"Luckily we'd parked the hire car in a garage but it was madness. We just gathered all our stuff together, charged downstairs, threw everything in the car and booked into a hotel. We thought a bomb had gone off for sure."
Then there was that terrifying night-time dash through the Egyptian desert last year.
"It was one of my first events in Cairo, and we were heading for the airport at 4 am in the hotel's little mini bus," he recalls.
"It was a two-hour trip through the desert to Cairo on the worst road you have ever seen.
"Then out of nowhere, these cars started pulling up alongside the bus, flashing their lights, trying to get a good look at us, then driving in front of the bus telling is to pull over.
"The driver was jamming on the brakes and he had no clue who they were and he definitely wasn't stopping to find out. All we thought was, ISIS!
"He was going way too fast for the road and we were lying on the floor between the seats thinking, we're going to die here. Either the lads in the cars are going to get us or the bus driver is going to crash.
"Then, suddenly, the cars disappeared as quickly as they had appeared and 500 metres ahead there was an army checkpoint and big tank in the middle of the road.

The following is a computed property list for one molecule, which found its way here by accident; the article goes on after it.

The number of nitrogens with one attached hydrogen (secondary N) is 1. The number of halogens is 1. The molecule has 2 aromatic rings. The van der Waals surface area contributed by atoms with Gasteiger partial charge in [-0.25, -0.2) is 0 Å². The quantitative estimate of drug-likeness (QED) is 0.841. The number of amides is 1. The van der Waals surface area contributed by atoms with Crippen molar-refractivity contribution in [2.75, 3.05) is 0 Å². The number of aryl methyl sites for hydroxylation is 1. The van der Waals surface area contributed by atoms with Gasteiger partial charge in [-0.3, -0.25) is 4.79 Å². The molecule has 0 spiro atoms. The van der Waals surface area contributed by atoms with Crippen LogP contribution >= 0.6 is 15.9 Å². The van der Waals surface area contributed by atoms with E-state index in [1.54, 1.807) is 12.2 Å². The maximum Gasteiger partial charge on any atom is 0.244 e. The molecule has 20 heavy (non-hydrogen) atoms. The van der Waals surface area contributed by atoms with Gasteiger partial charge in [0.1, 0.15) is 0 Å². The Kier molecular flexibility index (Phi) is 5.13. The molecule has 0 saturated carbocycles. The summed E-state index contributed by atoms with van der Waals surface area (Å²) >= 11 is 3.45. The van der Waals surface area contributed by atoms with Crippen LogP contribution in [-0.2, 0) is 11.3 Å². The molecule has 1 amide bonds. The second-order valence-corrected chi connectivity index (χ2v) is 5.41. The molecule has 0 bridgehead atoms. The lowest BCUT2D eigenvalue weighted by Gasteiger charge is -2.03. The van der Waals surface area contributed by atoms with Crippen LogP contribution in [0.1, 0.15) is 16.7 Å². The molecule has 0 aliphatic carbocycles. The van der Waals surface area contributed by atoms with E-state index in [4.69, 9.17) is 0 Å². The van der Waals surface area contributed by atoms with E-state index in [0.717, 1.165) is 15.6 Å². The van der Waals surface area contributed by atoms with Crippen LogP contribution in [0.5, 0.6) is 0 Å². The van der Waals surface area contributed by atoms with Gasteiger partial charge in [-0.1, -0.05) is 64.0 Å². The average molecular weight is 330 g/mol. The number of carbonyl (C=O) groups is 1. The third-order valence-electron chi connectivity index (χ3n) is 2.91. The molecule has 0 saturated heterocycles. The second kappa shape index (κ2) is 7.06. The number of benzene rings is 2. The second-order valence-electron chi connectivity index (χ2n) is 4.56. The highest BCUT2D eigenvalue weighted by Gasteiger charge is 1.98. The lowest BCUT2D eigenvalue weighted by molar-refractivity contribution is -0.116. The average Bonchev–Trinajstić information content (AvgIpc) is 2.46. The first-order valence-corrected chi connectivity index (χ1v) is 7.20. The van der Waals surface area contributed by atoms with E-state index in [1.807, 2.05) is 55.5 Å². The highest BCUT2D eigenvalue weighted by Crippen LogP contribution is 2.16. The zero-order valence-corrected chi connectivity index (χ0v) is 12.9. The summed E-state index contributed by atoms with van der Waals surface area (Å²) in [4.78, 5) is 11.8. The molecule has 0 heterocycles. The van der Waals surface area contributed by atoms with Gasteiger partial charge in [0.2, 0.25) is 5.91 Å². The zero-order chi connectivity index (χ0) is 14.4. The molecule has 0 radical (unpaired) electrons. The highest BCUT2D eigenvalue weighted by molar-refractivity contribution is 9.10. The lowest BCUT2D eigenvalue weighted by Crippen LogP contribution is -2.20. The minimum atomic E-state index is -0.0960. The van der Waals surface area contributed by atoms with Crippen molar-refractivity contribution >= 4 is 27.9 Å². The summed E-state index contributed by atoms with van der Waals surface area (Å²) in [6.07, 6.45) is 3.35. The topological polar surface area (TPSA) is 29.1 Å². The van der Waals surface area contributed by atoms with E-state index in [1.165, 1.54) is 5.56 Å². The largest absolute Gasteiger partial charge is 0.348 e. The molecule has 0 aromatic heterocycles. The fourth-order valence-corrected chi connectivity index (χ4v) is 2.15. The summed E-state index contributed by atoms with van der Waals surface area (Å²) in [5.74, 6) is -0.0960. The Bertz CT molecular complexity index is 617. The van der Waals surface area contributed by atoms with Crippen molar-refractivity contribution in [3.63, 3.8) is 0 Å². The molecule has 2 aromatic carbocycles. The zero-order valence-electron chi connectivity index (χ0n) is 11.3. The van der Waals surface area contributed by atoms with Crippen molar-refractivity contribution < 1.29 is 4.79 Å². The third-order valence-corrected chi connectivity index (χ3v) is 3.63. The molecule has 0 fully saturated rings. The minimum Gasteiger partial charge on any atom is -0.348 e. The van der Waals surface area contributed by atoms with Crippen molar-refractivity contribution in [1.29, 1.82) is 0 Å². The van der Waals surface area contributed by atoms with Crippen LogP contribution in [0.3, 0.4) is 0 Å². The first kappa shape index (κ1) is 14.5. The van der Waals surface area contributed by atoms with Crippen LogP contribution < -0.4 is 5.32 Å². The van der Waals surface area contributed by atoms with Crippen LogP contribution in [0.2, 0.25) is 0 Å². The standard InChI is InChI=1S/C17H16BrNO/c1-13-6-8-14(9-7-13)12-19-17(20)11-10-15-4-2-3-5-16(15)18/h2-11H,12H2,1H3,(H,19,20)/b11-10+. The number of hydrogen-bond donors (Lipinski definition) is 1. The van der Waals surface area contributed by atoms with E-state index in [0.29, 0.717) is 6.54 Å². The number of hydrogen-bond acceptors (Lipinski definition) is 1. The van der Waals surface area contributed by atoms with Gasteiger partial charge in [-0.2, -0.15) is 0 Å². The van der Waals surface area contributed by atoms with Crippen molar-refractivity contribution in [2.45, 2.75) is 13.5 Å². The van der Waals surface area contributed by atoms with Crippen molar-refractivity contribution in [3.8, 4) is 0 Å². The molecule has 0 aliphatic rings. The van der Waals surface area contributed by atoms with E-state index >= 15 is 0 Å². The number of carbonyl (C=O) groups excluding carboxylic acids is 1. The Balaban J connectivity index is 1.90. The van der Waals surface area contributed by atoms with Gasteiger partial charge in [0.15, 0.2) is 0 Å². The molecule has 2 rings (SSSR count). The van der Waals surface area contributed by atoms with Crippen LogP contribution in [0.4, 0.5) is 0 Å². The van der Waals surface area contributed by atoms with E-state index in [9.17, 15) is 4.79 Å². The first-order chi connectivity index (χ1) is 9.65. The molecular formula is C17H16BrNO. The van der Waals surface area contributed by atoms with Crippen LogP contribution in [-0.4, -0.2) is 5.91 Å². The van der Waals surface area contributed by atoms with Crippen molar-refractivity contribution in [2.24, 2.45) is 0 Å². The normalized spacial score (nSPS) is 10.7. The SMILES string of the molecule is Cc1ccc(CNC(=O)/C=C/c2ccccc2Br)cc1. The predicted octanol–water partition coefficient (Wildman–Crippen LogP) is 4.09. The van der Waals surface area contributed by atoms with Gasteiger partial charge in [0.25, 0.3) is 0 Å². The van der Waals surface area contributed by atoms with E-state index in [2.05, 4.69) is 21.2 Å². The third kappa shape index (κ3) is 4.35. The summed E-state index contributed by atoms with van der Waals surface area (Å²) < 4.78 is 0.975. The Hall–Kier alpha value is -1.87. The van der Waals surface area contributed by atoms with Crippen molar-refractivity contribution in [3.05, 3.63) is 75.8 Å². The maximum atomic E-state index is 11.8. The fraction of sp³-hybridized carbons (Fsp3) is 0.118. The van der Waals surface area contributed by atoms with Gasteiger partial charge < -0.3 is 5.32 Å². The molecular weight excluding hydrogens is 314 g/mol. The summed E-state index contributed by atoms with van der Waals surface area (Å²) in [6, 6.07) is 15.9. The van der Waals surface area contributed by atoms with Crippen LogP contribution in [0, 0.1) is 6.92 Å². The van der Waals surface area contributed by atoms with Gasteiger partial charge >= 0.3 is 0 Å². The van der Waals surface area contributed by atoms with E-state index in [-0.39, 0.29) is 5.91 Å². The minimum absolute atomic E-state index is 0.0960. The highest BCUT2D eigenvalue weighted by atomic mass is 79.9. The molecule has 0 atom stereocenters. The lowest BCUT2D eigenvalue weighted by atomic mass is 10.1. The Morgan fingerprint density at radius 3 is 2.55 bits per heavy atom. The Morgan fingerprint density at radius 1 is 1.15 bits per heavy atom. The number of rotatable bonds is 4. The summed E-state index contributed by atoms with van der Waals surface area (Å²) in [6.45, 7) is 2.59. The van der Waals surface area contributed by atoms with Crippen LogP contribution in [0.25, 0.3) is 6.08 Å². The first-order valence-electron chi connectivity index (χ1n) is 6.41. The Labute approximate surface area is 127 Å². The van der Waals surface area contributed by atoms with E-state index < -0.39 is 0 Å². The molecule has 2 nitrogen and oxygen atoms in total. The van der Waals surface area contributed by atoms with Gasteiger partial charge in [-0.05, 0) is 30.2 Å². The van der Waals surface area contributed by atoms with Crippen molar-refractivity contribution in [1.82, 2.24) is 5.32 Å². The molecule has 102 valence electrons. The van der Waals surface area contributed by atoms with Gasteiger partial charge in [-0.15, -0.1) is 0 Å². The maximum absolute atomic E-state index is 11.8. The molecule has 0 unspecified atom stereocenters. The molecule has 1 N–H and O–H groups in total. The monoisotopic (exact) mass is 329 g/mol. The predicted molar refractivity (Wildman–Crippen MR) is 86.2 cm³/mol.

"I played with a Moroccan lad the week after and he said the desert is full of terrorists and that drive is particularly bad. I didn't go back to Egypt this year because of that. And I see the Challenge Tour didn't go back either
"That was a bit of a scare and from that point on I was wary of ISIS and all that stuff, even more so when the side blows off your Airbnb."
Whitson is happy to have a full Europro Tour card, and he's delighted to have sponsorship from a travel agent in the shape of golf fan Jonathan Miller from Bryan Somers Travel.
He even has time now to indulge in a new hobby — surfing.
Catching a wave on the Europro Tour is the next goal, and with his own sponsorship and a €4,000 grant from Team Ireland Golf, he's hoping to kick on.
"I've had loads of times on golf when it wasn't going my way, but I don't feel lost," he says. "I have spent two years working everything, out and I am just cracking on now.
"It is not good fun getting the results I have been getting but I still enjoy it and once I start playing the way I know I can play, it will be great.
"The plan is to be able to stand here at the end of the year and say, 'Yes, I have really come on.' I want to improve and try and get a win this year and progress my playing rights."
Watching pals and former Ireland teammates Gavin Moynihan and Dermot McElroy battle it out for the first Europro Tour title of the season made Whitson realise that he's not as far away some might think.
"I have always been a slow learner but I am getting there slowly but surely," he says. "It's been a bit more of an adventure than I'd like, but it's coming."
After everything he's been through, riding the wave of opportunity it when it comes along should be the easy part.
This piece first appeared in the Irish Independent's Tee to Green golf supplement on May 11